Thursday, March 5, 2015

On Being Me Creatively

Nancy K's comment yesterday really made me think. It both echoed what I believe and pointed in interesting directions. She wrote: With clothing, I feel that flattering pieces are foremost if you want to feel good in your clothing. You can be creative, but if you want to like how you look, fit and flattering shapes come first. Can you be comfortable and creative in your wardrobe? With moderation and a lot of editing and self critique.

Some people are able to carry off a lot of drama that might make the rest of us cringe. While I may - LOL - be a drama queen, I'm not a drama dresser. I'm most comfortable in lower contrast garments that fit and flatter and have fun details.

I've mentioned before about each artist's viewing distance - the optimum distance from which their work is best viewed. Mine is up close. From way over there, the little bits and pieces that make up the whole cannot be viewed and yet - when you come closer - they - I hope - provide fun and personality.





One of my favourite pieces where I felt I was especially successful in being me creatively is this version of Marcy Tilton's Vogue 8876 that I made in 2013. Looking at it now, there are some things I'd like to change like adding more ease to the back especially and that's okay. I've gone from hiding under way too much ease to sausage-ing myself in not nearly enough and I think I'm beginning to find my place. When I sew this again, I'll upsize it just a bit. I'd like to sew another dress and also use this pattern to make a coat much like Steph's.



 


The fabrics were both remnants. One is a seersucker black cotton and the other a black/grey/purple cotton plaid. The contrast is minimal. It's more about the visual texture of the surface and the surprise of color, especially the purple.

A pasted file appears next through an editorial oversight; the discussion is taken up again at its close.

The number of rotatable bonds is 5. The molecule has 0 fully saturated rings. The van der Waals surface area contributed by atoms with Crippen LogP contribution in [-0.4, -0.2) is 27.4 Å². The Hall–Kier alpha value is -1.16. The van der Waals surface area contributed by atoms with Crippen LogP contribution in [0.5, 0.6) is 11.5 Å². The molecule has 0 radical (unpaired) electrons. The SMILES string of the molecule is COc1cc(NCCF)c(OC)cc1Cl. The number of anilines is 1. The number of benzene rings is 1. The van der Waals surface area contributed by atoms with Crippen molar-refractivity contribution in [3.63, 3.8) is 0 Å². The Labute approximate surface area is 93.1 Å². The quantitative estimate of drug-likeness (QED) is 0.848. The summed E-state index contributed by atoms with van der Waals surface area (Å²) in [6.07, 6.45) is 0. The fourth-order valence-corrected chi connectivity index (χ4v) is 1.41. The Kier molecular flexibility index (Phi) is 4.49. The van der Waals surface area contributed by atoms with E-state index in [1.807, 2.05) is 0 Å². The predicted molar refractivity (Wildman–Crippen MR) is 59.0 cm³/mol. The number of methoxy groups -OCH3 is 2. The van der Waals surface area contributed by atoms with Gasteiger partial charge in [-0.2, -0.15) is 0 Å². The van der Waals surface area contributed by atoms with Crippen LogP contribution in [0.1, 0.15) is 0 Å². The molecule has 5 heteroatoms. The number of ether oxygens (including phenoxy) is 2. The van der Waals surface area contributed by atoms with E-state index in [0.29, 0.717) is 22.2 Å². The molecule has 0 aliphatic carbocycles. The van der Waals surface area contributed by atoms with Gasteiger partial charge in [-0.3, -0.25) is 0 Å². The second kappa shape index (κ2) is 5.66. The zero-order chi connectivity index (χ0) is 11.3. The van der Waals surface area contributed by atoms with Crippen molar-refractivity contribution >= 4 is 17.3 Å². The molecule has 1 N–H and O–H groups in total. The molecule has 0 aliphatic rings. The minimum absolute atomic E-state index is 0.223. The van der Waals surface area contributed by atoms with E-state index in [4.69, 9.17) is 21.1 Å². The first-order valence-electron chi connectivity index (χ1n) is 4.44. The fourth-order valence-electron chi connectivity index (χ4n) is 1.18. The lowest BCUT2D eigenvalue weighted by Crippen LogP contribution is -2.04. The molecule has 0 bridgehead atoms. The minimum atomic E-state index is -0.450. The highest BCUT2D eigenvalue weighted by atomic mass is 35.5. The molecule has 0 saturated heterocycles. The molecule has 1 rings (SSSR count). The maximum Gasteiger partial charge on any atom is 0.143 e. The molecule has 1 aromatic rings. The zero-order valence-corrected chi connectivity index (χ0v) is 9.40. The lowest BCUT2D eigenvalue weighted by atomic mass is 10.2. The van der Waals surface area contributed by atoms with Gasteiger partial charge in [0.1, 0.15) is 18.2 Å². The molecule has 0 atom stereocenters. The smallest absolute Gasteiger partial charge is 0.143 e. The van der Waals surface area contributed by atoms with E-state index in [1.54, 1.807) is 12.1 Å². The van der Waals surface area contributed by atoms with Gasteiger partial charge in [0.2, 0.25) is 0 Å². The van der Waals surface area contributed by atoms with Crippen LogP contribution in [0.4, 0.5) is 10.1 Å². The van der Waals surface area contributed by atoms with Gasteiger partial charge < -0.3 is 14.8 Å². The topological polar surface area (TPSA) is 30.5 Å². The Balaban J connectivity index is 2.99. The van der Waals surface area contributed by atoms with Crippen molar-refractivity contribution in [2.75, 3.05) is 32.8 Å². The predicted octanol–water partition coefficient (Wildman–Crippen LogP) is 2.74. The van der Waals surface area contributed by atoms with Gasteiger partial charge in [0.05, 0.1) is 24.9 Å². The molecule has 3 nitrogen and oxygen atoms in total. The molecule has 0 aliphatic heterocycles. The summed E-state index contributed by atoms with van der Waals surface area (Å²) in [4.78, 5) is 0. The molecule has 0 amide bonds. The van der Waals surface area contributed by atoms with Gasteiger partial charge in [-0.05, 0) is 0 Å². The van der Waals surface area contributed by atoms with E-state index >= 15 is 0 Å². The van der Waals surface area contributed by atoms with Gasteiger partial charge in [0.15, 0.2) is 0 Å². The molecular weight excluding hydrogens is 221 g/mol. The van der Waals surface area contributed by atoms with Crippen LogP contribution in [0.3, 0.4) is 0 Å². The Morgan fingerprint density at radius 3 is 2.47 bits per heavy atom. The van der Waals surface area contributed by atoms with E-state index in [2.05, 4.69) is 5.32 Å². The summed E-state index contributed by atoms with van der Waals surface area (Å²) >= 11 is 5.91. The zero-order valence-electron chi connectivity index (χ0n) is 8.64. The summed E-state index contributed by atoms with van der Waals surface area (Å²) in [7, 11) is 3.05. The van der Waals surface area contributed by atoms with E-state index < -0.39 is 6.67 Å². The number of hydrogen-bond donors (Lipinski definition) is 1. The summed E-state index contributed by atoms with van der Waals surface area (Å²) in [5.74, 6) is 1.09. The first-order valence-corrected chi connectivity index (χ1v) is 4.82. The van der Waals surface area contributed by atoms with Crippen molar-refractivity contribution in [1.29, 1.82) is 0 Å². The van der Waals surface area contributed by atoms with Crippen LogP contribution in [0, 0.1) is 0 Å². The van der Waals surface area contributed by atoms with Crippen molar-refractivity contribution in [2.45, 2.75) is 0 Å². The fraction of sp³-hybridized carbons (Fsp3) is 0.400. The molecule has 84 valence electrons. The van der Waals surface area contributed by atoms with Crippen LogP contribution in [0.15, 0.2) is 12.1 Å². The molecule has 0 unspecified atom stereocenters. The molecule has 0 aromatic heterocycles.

I zigzagged over the edges of the collar and top-stitched all the seams with thread in the same purple that's in the plaid and used the selvage to finish the bottom hem...



 


.... and plaid binding for the sleeve hem. You can't see these details until you're up close to the garment.





The back yoke, center front, one layer of the collar, and the piping in the seam lines are all from the plaid fabric. This is enough to co-ordinate and keep movement throughout the garment without overwhelming the viewer. The line of purple buttons up center front creates a column that leads to my eyes.





It was fun to sew this dress, to put together the fabrics, to stitch the details, pat the developing piece, and celebrate its finish. It's me... creatively. I want to sew more like this. Nancy's comment reminded me to focus on what I've worked out through effort, editing, and self-critique.





Confession - I re-read yesterday's posting and realized that no wonder "my" pleat looked just like Marcy's... it is Marcy's! I couldn't remember taking the picture with a white background and when I started digging deeper, the one on the left is Marcy's picture/pleat and the one on the right is my picture/pleat. Sigh... you can see just from these two illustrations that my fabric is much firmer and has less drape. Part of why the pants - Vogue 9035 - didn't work first time around and why I'm going to try, try again.